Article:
Undoubtedly, we live in an age where information is highly valued. Companies spend billions of dollars to manage information and integrate it with every facet of their business to provide better products and services and improve the bottom line. There is a worldwide industry that deals with the management and deployment of information. This industry is referred to as Information Technology or IT for short. The industrialized world has recognized the value and power of IT in securing its prosperity and economic vitality. Some of these governments have allocated enormous sums of moneys to build infrastructures to support the reliable transfer and efficient management of information. For example, the US has spent billions of dollars to establish a robust and fast Internet structure to support electronic commerce. The recent vBNS project (or Internet II) is an example of such structure that is available to research labs and universities throughout the country. Currently, vBNS is an OC-12 SONET technology that operates at 622 Mbit/second and plans are underway to support 2.4 Gigabit/second (OC-48). It will be used to move text, audio, and video in real-time to support applications that were unimaginable in the past. Examples of these applications are virtual reality, video conferencing, and virtual medical applications.
To a lesser extent, many developing countries have recognized the value and power of IT in advancing the economic fortunes and improving the overall efficiency of communications. In fact, many of them have appropriated large sums of moneys for IT and began to build a basic infrastructure to support the reliable and speedy transfer of information. These governments have even helped establish many businesses to develop applications, conduct training, and provide basic product and services. In many cases, the results appear to spur economic rejuvenation and enhance the ability to better serve the national interests. More importantly, the populations of these countries feel that they are part of something that is exciting, progressive, and challenging. Something that enables them to exhibit creativity and freedom. A technological tool that allows them to have unfettered access to all sorts of information with a simple click of a button and without having permission from anyone. The amount of wealth that has been and is being created by IT and the Internet is staggering. Not even the industrial revolution of the last century has created so much wealth so quickly that spans all classes of a society. In my opinion, IT technology represents an information paradigm shift from governments and large organizations to individuals. It gives the individual the ability to create new opportunities, to be creative, independent, and free. Individuals can have their own piece of the cyberspace in which they can exhibit their background, views, heritage, interests, achievements, start their business, etc.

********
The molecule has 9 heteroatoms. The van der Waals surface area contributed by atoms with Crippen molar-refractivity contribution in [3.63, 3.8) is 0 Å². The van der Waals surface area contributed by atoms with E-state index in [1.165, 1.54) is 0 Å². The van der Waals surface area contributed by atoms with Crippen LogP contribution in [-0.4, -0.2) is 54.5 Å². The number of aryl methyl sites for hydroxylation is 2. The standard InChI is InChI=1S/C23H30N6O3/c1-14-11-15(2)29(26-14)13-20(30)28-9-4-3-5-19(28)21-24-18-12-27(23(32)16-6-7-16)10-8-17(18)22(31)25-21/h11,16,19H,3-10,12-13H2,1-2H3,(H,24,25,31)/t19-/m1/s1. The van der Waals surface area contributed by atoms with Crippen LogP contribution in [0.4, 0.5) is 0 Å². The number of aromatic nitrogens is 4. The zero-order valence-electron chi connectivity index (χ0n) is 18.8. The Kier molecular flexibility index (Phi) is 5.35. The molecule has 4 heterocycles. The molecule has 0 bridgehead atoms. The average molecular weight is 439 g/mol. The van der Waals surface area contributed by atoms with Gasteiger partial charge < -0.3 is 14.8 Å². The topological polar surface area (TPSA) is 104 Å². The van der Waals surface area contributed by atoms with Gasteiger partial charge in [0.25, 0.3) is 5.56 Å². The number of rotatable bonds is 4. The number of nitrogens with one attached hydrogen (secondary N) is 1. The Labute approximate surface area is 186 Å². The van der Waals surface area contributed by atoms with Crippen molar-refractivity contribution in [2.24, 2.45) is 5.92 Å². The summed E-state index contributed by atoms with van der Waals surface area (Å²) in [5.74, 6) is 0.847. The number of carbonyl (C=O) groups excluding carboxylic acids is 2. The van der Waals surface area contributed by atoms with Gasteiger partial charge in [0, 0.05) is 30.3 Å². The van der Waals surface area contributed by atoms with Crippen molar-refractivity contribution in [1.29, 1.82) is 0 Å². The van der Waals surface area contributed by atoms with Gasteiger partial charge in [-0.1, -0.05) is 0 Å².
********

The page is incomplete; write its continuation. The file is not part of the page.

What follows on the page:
Therefore, Information Technology creates an environment in which access to information that spans a wide range of subject area and a variety of viewpoints are easily accessible. Sadly, Libya has been conspicuously absent from the scene and has not capitalized on the enormous business opportunities that can be gained by the deployment of a country-wide Intranet infrastructure to benefit its citizens. I suspect that the Libyan government is still straggling with the idea of giving freedom to its citizens and giving them unfettered access to information. True, there are many web sites that promote government view and many opposing views. However, there does not appear to be a strategy of IT deployment within the Libyan society. In fact, Libya is one of a handful of countries in the entire world that has no public Internet infrastructure, not even all components of its Domain Name (.ly) has been claimed. In a recent study by the Reporters sans frontieres, Libya has been declared as one of twenty countries that are enemies of the Internet. The only other country that has not claimed its entire DNS is Afghanistan!!
The government must realize that the time to control, oppress and deny Libyans of basic freedoms is gone. It must open up to the information age and develop long-rage strategic plans for the deployment of a country-wide Intranet that would enable the Libyan people to benefit from the enormous wealth that is being created world-wide by the IT revolution.
The Tech Wiz